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Mechanisms of patient health behavior change in a randomized controlled trial of a spouse-assisted intervention.
McVay MA, King HA, Jeffreys AS, Coffman CJ, Voils CI. Mechanisms of patient health behavior change in a randomized controlled trial of a spouse-assisted intervention. Psychology, health & medicine. 2015 Mar 16; 20(7):753-66.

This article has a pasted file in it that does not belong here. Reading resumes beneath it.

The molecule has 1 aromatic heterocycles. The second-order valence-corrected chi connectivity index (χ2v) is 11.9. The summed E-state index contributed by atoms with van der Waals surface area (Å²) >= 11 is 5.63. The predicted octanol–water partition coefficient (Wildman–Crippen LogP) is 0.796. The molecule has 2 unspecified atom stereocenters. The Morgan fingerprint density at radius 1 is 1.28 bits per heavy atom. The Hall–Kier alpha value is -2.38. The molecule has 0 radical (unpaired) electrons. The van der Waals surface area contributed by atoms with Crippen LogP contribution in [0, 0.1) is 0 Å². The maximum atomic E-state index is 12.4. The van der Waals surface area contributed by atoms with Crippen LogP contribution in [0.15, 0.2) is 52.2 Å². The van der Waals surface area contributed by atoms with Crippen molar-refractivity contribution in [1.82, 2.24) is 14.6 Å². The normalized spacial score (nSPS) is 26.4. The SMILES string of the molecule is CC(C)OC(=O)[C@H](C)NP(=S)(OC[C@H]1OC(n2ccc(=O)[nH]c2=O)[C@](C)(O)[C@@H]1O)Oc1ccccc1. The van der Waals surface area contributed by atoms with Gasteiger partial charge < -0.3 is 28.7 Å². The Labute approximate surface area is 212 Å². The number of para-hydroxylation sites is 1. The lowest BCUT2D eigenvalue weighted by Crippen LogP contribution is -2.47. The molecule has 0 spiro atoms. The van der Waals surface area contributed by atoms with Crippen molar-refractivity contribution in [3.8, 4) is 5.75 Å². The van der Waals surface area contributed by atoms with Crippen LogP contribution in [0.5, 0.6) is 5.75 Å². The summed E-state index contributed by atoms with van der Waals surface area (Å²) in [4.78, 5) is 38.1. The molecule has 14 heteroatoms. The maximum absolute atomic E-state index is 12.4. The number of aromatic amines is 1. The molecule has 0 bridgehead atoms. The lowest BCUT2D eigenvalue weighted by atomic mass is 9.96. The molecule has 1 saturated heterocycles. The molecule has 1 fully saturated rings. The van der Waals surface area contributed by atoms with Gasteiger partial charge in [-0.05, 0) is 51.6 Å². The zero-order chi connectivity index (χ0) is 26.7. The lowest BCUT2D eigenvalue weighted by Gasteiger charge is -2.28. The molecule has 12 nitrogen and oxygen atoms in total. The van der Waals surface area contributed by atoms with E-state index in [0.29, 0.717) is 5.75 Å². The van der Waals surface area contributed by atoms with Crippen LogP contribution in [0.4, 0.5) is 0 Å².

Spouse-assisted interventions can improve health behaviors, but mechanisms of action are unknown. This study evaluated mediators of dietary and physical activity outcomes during a spouse-assisted intervention to improve low-density lipoprotein cholesterol. This is a secondary analysis of data from a randomized controlled trial comparing usual care (n = 128) to a spouse-assisted lifestyle change intervention (n = 127) comprising nine monthly goal setting telephone calls to participants and support planning calls to spouses over 11 months. Structural equation modeling was used to examine if the intervention influenced the putative mediators of participant self-efficacy and perceived spousal support at 6 months (i.e. action test); if changes in putative mediators at 6 months were associated with changes in diet and physical activity outcomes at 11 months (i.e. conceptual test); and if treatment condition effects on outcomes at 11 months were mediated by its effects on the 6-month putative mediators (i.e. indirect effects test). Participants were 94.9% male, 64.9% white and were 61.3 years old on average. The action test showed that the intervention increased dietary self-efficacy (p < .001) and perceived spousal support for diet (p < .001) and physical activity (p < .01) at 6 months. The conceptual test showed that increases in participant physical activity self-efficacy at 6 months were associated with increases in physical activity frequency (p = .01) and duration (p = .04) at 11 months; other putative mediators were not associated with changes in outcomes at 11 months. The indirect effects tests did not support a mediating role for self-efficacy or perceived spousal support. Intervention-induced changes in spousal support and dietary self-efficacy did not translate into behavior change. Other mechanisms may be driving behavior change.